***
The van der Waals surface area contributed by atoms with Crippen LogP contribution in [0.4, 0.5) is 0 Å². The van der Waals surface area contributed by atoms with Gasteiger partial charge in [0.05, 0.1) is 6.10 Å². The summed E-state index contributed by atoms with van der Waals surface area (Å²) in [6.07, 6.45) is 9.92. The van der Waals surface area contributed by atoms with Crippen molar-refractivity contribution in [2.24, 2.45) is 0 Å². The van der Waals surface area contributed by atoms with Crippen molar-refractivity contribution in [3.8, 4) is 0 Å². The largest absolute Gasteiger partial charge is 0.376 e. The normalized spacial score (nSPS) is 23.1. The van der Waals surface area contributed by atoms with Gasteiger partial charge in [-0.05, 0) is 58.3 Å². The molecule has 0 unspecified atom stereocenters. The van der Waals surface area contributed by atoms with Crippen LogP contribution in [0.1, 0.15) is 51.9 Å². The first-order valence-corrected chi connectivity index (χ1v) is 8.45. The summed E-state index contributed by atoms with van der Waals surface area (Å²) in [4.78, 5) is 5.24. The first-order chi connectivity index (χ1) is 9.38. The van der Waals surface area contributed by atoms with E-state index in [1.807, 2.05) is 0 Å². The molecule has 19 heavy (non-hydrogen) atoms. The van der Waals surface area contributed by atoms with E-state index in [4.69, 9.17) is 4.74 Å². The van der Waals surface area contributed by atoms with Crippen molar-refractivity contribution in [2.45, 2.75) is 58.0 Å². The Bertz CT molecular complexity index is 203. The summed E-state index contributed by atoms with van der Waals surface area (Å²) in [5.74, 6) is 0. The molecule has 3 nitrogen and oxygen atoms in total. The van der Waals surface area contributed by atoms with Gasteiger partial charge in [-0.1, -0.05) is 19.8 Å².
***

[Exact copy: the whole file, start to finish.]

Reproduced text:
The van der Waals surface area contributed by atoms with Crippen LogP contribution in [0.4, 0.5) is 0 Å². The van der Waals surface area contributed by atoms with Gasteiger partial charge in [0.05, 0.1) is 6.10 Å². The summed E-state index contributed by atoms with van der Waals surface area (Å²) in [6.07, 6.45) is 9.92. The van der Waals surface area contributed by atoms with Crippen molar-refractivity contribution in [2.24, 2.45) is 0 Å². The van der Waals surface area contributed by atoms with Crippen molar-refractivity contribution in [3.8, 4) is 0 Å². The largest absolute Gasteiger partial charge is 0.376 e. The normalized spacial score (nSPS) is 23.1. The van der Waals surface area contributed by atoms with Gasteiger partial charge in [-0.05, 0) is 58.3 Å². The molecule has 0 unspecified atom stereocenters. The van der Waals surface area contributed by atoms with Crippen LogP contribution in [0.1, 0.15) is 51.9 Å². The first-order valence-corrected chi connectivity index (χ1v) is 8.45. The summed E-state index contributed by atoms with van der Waals surface area (Å²) in [4.78, 5) is 5.24. The first-order chi connectivity index (χ1) is 9.38. The van der Waals surface area contributed by atoms with E-state index in [1.807, 2.05) is 0 Å². The molecule has 19 heavy (non-hydrogen) atoms. The van der Waals surface area contributed by atoms with E-state index in [4.69, 9.17) is 4.74 Å². The van der Waals surface area contributed by atoms with Crippen molar-refractivity contribution in [2.45, 2.75) is 58.0 Å². The Bertz CT molecular complexity index is 203. The summed E-state index contributed by atoms with van der Waals surface area (Å²) in [5.74, 6) is 0. The molecule has 3 nitrogen and oxygen atoms in total. The van der Waals surface area contributed by atoms with Gasteiger partial charge in [-0.1, -0.05) is 19.8 Å².